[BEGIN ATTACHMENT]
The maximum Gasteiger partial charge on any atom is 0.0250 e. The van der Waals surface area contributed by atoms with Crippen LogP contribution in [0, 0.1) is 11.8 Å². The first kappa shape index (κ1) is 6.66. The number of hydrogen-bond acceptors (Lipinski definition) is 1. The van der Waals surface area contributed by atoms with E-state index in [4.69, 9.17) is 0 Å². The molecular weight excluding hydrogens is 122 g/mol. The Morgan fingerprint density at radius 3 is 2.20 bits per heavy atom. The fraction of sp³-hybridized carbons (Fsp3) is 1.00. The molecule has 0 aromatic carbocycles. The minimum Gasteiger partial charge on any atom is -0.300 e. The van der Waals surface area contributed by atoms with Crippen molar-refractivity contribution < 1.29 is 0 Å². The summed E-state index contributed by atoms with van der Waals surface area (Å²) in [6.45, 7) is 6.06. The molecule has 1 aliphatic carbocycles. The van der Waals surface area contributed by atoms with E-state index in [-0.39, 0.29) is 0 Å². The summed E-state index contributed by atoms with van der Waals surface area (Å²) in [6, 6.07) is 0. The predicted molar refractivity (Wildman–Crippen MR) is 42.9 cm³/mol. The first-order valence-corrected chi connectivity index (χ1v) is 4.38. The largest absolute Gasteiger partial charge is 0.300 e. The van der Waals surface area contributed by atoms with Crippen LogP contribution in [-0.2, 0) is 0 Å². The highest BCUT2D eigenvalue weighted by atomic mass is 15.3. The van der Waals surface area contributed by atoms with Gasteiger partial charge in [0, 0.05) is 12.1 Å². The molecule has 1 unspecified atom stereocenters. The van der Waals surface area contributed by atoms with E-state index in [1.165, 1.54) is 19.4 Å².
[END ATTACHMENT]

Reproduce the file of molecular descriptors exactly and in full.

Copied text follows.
The maximum Gasteiger partial charge on any atom is 0.0250 e. The van der Waals surface area contributed by atoms with Crippen LogP contribution in [0, 0.1) is 11.8 Å². The first kappa shape index (κ1) is 6.66. The number of hydrogen-bond acceptors (Lipinski definition) is 1. The van der Waals surface area contributed by atoms with E-state index in [4.69, 9.17) is 0 Å². The molecular weight excluding hydrogens is 122 g/mol. The Morgan fingerprint density at radius 3 is 2.20 bits per heavy atom. The fraction of sp³-hybridized carbons (Fsp3) is 1.00. The molecule has 0 aromatic carbocycles. The minimum Gasteiger partial charge on any atom is -0.300 e. The van der Waals surface area contributed by atoms with Crippen molar-refractivity contribution < 1.29 is 0 Å². The summed E-state index contributed by atoms with van der Waals surface area (Å²) in [6.45, 7) is 6.06. The molecule has 1 aliphatic carbocycles. The van der Waals surface area contributed by atoms with E-state index in [-0.39, 0.29) is 0 Å². The summed E-state index contributed by atoms with van der Waals surface area (Å²) in [6, 6.07) is 0. The predicted molar refractivity (Wildman–Crippen MR) is 42.9 cm³/mol. The first-order valence-corrected chi connectivity index (χ1v) is 4.38. The largest absolute Gasteiger partial charge is 0.300 e. The van der Waals surface area contributed by atoms with Crippen LogP contribution in [-0.2, 0) is 0 Å². The highest BCUT2D eigenvalue weighted by atomic mass is 15.3. The van der Waals surface area contributed by atoms with Gasteiger partial charge in [0, 0.05) is 12.1 Å². The molecule has 1 unspecified atom stereocenters. The van der Waals surface area contributed by atoms with E-state index in [1.165, 1.54) is 19.4 Å².